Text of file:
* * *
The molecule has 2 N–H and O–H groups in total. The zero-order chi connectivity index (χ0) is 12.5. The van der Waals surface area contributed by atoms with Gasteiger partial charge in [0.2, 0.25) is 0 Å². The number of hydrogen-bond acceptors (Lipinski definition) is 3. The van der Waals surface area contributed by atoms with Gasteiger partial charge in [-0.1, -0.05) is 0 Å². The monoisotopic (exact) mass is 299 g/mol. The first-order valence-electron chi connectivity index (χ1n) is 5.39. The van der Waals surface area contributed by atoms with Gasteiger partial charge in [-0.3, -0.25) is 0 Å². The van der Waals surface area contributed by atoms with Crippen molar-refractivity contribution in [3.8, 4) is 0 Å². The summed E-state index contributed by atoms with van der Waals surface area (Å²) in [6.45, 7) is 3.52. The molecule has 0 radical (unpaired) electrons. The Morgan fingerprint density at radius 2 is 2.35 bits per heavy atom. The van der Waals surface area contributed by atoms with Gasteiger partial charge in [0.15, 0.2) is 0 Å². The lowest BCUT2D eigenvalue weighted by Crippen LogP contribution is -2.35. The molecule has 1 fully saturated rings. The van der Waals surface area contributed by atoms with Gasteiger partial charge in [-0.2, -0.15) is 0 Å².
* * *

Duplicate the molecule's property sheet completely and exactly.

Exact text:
The molecule has 2 N–H and O–H groups in total. The zero-order chi connectivity index (χ0) is 12.5. The van der Waals surface area contributed by atoms with Gasteiger partial charge in [0.2, 0.25) is 0 Å². The number of hydrogen-bond acceptors (Lipinski definition) is 3. The van der Waals surface area contributed by atoms with Gasteiger partial charge in [-0.1, -0.05) is 0 Å². The monoisotopic (exact) mass is 299 g/mol. The first-order valence-electron chi connectivity index (χ1n) is 5.39. The van der Waals surface area contributed by atoms with Gasteiger partial charge in [-0.3, -0.25) is 0 Å². The van der Waals surface area contributed by atoms with Crippen molar-refractivity contribution in [3.8, 4) is 0 Å². The summed E-state index contributed by atoms with van der Waals surface area (Å²) in [6.45, 7) is 3.52. The molecule has 0 radical (unpaired) electrons. The Morgan fingerprint density at radius 2 is 2.35 bits per heavy atom. The van der Waals surface area contributed by atoms with Gasteiger partial charge in [0.15, 0.2) is 0 Å². The lowest BCUT2D eigenvalue weighted by Crippen LogP contribution is -2.35. The molecule has 1 fully saturated rings. The van der Waals surface area contributed by atoms with Gasteiger partial charge in [-0.2, -0.15) is 0 Å².